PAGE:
From there we're introduced to Len doing about as good a Bud Spencer impression as you could ask for. Smith does most of the clobberin' in that typically repetitive, frequently unimaginative Italian style that kept the balsa wood industry busy during this period of the genre. One of his best scenes is where he carries his noticeably tired horse on his back! Another is where he pits his Herculean skill against an Oriental martial arts master and his Anglo students in a bit of kung spoofery. Smith would later find fame as Bluto in the live-action version of POPEYE (1980), a potentially homicidal gardener with a fondness for chainsaws in PIECES (1981), and as one of Baron Harkonnen's nephews in DUNE (1984).

Other than the flagrant likeness to Barboni's superior original work, there's not a lot more to say about this movie. It's entertaining enough, even if interest is sustained mainly out of curiosity for the brazen lack of originality. Ferdinando Baldi's western output has been wildly erratic, yet he's managed to helm some truly memorable, diverse pictures in the genre. TEXAS, ADIOS (1966), THE FORGOTTEN PISTOLERO (1969) and BLINDMAN (1971) are his best, most consistent works. His worst was the musical LITTLE RITA OF THE WEST (1967) and the Tony Anthony kitchen sink westerns, GET MEAN (1975) and COMIN' AT YA! (1981). Along with CARAMBOLA, HATE THY NEIGHBOR (1968) is just average.

Regarding the films title, Carambola means 'cannon' in Spanish; which presumably refers to the 50 caliber handgun that's worth its weight in gold to the bad guys. The obscure sequel, also directed by Baldi, CARAMBOLA FILOTTO... TUTTI IN BUCA (1975), translates to Carambola's Philosophy... In the Right Pocket; it has the duo of Smith and Coby in possession of a motorcar with a gatling gun mount.  

Obviously audiences couldn't get enough TRINITY style antics even if the carbon copy shenanigans were TRINITY-lite. The duo of Smith and Coby returned a number of times in a string of silly movies; those being the aforementioned CARAMBOLA'S PHILOSOPHY... IN THE RIGHT POCKET (1975), WE ARE NO ANGELS (for Gianfranco Parolini;1975), CONVOY BUDDIES (for Giuliano Carnimeo;1975), and THE DIAMOND PEDDLERS (again for Giuliano Carnimeo;1976)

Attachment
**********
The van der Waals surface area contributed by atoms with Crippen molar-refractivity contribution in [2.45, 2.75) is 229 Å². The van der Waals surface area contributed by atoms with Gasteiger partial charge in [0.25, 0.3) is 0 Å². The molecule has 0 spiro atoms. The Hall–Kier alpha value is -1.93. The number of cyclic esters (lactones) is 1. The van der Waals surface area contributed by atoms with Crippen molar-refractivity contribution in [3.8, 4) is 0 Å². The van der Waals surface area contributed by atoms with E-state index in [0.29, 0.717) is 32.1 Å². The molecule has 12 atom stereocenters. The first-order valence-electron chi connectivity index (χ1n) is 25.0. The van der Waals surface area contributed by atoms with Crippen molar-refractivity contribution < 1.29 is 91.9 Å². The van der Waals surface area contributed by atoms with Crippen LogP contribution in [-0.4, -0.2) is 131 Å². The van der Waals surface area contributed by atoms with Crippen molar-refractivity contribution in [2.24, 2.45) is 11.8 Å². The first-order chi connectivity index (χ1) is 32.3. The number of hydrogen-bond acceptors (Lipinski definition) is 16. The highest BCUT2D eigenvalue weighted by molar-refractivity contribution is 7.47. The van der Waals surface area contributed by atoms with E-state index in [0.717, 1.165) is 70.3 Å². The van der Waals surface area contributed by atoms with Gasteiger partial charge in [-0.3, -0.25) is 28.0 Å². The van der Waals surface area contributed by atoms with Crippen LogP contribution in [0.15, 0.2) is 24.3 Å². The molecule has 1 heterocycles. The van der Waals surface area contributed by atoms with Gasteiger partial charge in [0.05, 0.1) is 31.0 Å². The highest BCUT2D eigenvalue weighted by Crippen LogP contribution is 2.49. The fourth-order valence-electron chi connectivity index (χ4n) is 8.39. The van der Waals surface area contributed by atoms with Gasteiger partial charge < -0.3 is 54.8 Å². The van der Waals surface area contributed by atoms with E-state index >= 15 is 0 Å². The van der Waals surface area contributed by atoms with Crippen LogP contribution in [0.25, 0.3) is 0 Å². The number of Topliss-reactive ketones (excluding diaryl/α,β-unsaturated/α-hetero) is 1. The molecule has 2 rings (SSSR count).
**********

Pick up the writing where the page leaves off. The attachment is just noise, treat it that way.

CONVOY BUDDIES is of special interest. Filmed in 1975 as SIMONE E MATTEO: UN GIOCO DA RAGAZZI (SIMONE & MATTEO: CHILD'S PLAY), Edward L. Montoro of Film Ventures International bought distribution rights from PAC (Producioni Atlas Cinematografica) and proceeded to do a little cloning of his own. Sam Peckinpah's CONVOY (1978) had been shooting in '77 and apparently Montoro wanted to cash-in before that picture hit screens across the country. Since the Smith/Coby team was a clone of Spencer/Hill, Montoro ripped off the rip-off by mauling Paul Smith's and Michael Coby's names; changing them to Terrence Hall and Bob Spencer! In 1978, Paul Smith sued FVI for "reverse palming off"--removing his name and replacing it with another. Smith claimed the credit substitute damaged his reputation and acting prospects. The case was dismissed but remanded at least once, finally decided in 1981, although the eventual outcome is unknown. It's a bit ironic that Paul Smith would co-star in a set of films banking off his likeness to Bud Spencer while becoming incensed that he was then marketed in America as a Bud Spencer clone!

For all its apeing of better material, CARAMBOLA is undeniably preferable to at least a few hundred instances of wasted celluloid of the genres 600+ productions. The score consists mostly of a loop of 'You Can Fly', a bubblegum pop song by some group named Dream Bags(?!). It's a very catchy tune, and acts as a built-in drinking game--every time you hear the song, you take a drink. It pops up whenever a fight breaks out, which is every few minutes--so have them shot glasses ready. If you've seen the two TRINITY's, this one is worth tracking down; otherwise skip it. The Italian western version of New Coke, Ferdinando Baldi's copycat tumbleweed tale will just make you want the real thing instead.

The source of this review (dubbed in English) is from a cable airing.